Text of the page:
Well, in the 1,050 school districts, about 50 school districts said, “It’s a communist plot,” or “It’s the devil coming.” In other places they [school administrators] said, “We better get in front of the troops because they’re our parents and they all work, and they have computers at their work and they’re going to come and wire it.” So it ended up that we did this project to get all the schools wired, and on that March day, 100,000 people got up in California and wired 4,000 schools in the morning. They just brought the wire; it cost the schools nothing. People sold cakes. The Web page for every school, that cost nothing, had turned into the tool to organize the neighborhood, the parents. It became a mini-newspaper for the school, where you could write what you wanted about the school.

News emerged that otherwise none would see. At one school, I heard about girls developing bladder infections. A parent told me, “There was attempted rape in the bathroom, and the principal, who has no budget, locked all the bathrooms because they had no security to keep the bathrooms safe. There aren’t any bathrooms. The girls don’t have a bathroom.”

You must be joking. “No, we’re not joking, that’s exactly the problem. We can’t get the school board to listen. We get no money for police or security. There’s no money in the school. Some of the parents try to volunteer to help make the place more secure, but that’s our big problem.”

I said, “You know what you ought to do? Write it on the Web page for your school, because when it’s written down there’s a story there that can change people’s lives. You’re a little newspaper.”

“Oh my God,” she said. And she wrote a long thing about it, big scandal, and stuff started to happen.

So that’s the idea. What we need is to get every school in the world linked to the Net, and then get the kids to report on conditions in the school in their community. If I want to find out in rural Japan if the NTT project to get bandwidth into Honshu or someplace really worked, I could ask the head of the school, and they’re going to tell me one thing. Let’s get the kid in school actually involved.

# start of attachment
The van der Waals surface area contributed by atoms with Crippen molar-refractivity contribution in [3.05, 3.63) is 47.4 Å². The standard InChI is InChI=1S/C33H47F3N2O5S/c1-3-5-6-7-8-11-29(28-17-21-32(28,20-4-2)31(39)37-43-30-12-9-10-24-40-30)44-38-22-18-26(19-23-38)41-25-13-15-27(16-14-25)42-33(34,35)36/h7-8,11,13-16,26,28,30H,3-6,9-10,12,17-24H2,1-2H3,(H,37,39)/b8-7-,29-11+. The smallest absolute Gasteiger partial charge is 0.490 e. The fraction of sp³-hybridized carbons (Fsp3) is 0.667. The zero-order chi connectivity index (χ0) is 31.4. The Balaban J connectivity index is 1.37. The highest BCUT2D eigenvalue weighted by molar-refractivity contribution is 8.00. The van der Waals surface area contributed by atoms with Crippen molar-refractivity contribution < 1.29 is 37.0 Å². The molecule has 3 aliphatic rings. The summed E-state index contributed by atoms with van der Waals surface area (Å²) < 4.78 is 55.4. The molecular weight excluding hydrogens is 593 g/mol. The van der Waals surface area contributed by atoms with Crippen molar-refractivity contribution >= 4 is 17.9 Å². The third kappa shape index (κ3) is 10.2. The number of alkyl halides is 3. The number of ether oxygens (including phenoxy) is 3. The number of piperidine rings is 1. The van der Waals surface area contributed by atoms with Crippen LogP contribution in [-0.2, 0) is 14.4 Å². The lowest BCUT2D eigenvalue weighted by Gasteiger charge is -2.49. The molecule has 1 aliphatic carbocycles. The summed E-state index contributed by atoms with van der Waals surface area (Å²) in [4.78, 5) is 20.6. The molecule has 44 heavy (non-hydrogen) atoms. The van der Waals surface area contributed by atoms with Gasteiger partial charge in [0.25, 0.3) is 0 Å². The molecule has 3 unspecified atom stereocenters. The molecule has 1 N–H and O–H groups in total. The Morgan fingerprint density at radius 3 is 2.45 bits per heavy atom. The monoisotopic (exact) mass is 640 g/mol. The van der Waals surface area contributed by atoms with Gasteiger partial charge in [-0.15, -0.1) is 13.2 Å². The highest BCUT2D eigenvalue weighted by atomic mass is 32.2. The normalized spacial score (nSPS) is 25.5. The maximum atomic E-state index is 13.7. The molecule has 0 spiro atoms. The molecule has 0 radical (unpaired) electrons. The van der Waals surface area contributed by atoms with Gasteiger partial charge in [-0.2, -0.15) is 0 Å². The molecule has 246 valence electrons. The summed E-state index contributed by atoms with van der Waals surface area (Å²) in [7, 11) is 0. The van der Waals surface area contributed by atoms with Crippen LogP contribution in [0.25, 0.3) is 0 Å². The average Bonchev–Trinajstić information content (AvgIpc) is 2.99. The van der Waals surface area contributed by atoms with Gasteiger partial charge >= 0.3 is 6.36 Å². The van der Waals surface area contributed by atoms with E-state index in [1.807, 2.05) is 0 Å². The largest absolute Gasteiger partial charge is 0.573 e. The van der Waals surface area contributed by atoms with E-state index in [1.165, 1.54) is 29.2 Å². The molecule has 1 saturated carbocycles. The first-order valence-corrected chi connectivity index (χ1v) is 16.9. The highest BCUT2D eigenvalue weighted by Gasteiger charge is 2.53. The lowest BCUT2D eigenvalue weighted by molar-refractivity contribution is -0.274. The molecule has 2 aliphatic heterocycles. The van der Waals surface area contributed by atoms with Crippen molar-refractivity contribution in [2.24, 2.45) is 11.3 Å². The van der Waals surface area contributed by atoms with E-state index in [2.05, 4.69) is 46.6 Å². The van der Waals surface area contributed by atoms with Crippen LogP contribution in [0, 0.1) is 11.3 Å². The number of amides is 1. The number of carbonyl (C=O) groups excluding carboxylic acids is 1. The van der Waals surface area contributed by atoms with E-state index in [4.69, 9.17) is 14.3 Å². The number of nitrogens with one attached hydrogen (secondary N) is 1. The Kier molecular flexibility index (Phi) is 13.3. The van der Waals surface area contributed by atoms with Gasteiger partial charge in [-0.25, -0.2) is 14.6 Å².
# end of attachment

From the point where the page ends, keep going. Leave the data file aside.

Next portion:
How can we cast this in a way that might work? I mean, this is something that we’ve got to do. I went to The New York Times and said, “You’ve got the foundation; let’s do this for the Times.” Kids in the service area of The New York Times have T-shirts that say, “New York Times Technology Reporter.” At each elementary school, teachers pick one student, and we end up with 6,000 kids with T-shirts and they all file a story every week about what’s in their school. “The dog did this. The roof leaks. It’s boring. Of the 20 computers we have, 10 don’t work, and the math teacher won’t let anyone not in math touch the one that does work.”

Of the kids who file, 52 kids a year, one each week, will appear in the real paper. At the end of the year, The New York Times, we’ve got 52 new journalists out there. They’ve been in the paper, so they’ve written something, and the other 6,000 kids file on The New York Times’s Web site, which costs nothing. They’re writing about local news in a community. Now we can use the editorial function, which is to find interesting stories, and then figure out if any of them is true, and it generates some new kind of journalism that comes from the place up. And since we can see these things suddenly it’s new, it’s different, and the kids, by the way, are all going to have cameras. Figure that out. So now the kids are all running around taking pictures.

And then there will be great lawsuits, because the principal will try to shut down one of these things because he said that the principal is having an affair with a teacher, and then there will be all these freedom of the press lawsuits. It will be great. It will be chaos.